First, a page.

Forgiveness is the secret doorway to radical Christian love. Yet it presents one of the most difficult challenges we will ever face, one that raises many serious questions. How can a loving God allow terrible things to happen to good people? Doesnt forgiving a bad act actually help foster evil? How do we tell the difference between a real hurt and a wounded ego? Why is it so hard to accept forgiveness for ourselves?
Using her own life story as a source of illustrations, Huston examines the intellectual, psychological, social, and spiritual meanings of forgiveness and offers specific guidance in regard to forgiving parents, spouses, and friends.
This is a book of healing and restitution for those who need to accept forgiveness, and for those who need to give it. I highly recommend it.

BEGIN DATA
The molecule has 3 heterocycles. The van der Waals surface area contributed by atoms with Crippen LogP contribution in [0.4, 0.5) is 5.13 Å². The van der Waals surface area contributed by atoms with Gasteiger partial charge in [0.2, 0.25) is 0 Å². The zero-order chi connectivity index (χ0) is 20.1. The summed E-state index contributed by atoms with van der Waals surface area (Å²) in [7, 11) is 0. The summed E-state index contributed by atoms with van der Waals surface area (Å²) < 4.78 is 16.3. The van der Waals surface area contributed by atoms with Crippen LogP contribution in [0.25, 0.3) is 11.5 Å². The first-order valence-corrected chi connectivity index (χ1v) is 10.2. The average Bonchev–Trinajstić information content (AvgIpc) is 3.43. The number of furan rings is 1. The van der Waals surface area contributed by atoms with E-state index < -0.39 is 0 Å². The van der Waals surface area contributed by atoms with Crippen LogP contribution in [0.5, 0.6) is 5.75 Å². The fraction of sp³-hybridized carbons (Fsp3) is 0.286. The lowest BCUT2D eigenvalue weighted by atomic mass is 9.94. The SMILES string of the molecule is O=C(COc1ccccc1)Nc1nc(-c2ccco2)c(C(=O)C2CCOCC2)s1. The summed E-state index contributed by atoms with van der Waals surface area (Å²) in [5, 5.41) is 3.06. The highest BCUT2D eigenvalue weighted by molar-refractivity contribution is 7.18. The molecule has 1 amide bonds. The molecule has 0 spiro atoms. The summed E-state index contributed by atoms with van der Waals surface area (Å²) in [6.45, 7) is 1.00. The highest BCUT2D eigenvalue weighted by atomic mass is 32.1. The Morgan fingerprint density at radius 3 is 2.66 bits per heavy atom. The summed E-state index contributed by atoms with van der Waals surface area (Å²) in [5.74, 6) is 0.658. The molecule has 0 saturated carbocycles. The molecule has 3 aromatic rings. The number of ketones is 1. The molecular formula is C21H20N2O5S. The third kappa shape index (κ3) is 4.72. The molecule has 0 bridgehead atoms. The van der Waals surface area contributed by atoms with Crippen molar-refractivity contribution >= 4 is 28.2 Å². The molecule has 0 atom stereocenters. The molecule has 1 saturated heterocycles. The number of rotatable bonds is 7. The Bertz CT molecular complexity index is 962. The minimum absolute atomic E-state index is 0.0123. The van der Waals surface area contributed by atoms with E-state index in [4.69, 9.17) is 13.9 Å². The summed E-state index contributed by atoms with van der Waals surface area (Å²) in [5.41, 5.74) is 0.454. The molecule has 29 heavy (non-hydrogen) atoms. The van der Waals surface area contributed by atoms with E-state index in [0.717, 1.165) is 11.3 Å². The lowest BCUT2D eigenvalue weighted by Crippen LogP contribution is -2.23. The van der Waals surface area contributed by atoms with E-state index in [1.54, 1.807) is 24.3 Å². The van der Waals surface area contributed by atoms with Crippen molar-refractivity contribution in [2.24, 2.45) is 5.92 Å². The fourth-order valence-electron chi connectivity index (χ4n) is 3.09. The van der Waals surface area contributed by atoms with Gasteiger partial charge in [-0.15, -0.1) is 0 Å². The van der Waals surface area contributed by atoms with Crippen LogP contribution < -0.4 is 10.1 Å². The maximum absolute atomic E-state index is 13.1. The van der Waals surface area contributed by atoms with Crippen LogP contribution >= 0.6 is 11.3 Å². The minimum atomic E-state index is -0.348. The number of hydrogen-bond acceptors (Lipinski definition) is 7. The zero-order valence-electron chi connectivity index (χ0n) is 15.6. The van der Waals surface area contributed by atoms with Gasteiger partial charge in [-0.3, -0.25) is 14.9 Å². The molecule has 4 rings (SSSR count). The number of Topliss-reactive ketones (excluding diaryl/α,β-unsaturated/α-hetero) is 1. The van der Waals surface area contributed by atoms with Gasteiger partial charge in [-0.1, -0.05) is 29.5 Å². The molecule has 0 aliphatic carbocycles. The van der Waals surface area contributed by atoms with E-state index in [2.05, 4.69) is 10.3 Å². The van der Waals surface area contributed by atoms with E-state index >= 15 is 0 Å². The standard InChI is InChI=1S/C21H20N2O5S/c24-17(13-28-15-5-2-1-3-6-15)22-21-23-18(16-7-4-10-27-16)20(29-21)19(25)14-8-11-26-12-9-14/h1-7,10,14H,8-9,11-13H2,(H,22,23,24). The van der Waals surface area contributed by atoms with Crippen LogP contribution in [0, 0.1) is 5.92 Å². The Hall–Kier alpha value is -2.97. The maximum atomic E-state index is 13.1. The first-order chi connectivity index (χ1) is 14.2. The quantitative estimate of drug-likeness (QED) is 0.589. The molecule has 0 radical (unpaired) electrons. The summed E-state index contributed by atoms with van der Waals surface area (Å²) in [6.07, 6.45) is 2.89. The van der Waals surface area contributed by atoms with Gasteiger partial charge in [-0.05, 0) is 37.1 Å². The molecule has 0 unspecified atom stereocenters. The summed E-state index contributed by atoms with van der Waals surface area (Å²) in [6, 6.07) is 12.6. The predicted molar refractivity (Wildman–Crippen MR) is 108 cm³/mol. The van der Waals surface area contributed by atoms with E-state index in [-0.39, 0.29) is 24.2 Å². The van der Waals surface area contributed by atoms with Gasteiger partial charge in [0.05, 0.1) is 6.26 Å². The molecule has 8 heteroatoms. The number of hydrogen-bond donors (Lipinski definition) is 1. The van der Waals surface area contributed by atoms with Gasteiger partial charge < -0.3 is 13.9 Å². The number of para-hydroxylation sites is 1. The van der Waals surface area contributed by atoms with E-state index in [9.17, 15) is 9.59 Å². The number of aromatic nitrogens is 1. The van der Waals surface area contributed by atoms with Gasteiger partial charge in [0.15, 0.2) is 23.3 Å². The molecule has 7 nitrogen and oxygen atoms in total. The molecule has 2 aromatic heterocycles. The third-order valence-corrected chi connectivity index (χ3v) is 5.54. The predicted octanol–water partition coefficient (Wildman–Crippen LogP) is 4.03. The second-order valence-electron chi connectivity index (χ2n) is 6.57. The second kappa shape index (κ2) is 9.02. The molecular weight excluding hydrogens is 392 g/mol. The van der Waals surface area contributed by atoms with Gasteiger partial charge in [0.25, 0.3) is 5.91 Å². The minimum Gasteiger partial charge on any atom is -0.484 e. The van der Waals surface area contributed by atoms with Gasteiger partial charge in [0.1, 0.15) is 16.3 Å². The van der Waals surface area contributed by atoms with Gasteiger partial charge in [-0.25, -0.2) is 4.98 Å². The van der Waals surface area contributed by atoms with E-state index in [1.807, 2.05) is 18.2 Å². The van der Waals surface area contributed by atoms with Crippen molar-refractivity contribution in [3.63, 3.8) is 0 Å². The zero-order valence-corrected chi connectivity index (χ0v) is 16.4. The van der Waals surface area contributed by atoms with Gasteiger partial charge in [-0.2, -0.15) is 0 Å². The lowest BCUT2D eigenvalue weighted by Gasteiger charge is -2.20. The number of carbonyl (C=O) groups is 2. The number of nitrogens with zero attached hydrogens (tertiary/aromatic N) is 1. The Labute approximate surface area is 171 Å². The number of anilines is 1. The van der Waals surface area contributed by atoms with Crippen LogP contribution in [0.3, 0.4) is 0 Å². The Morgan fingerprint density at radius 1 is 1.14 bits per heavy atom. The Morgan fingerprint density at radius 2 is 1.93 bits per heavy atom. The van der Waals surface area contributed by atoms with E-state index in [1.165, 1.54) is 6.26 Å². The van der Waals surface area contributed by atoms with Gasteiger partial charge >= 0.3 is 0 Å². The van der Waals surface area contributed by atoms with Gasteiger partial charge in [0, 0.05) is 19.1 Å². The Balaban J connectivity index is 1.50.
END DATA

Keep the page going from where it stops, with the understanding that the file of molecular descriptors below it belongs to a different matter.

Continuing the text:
(Sr. Helen Prejean, author of Dead Man Walking)
A blend of confession, intellectual history, spiritual counsel, and exhortation, this book mixes personal essay with the history of a radical idea. Those who find contemporary writing on the Christian life cloying or patronizing will find Huston a welcome relief.
(Image: The Journal of Arts and Religion, ImageUpdate)
This is not a pious, sentimental discussion of forgiveness. Nor it is an account of personal forgiveness only. It expands to consider culture, society, theology and justice. Perhaps most difficult of all, the book requires and models rigorous selfexamination.
(The Christian Century)
(Library Journal, starred review)
Paula Huston has written a worthy addition to this genre in her new book, which describes her long struggle with coming to terms with forgiveness. She writes frankly of her own shortcomings–reminiscent of Henri Nouwens writing.
(America: The National Catholic Weekly)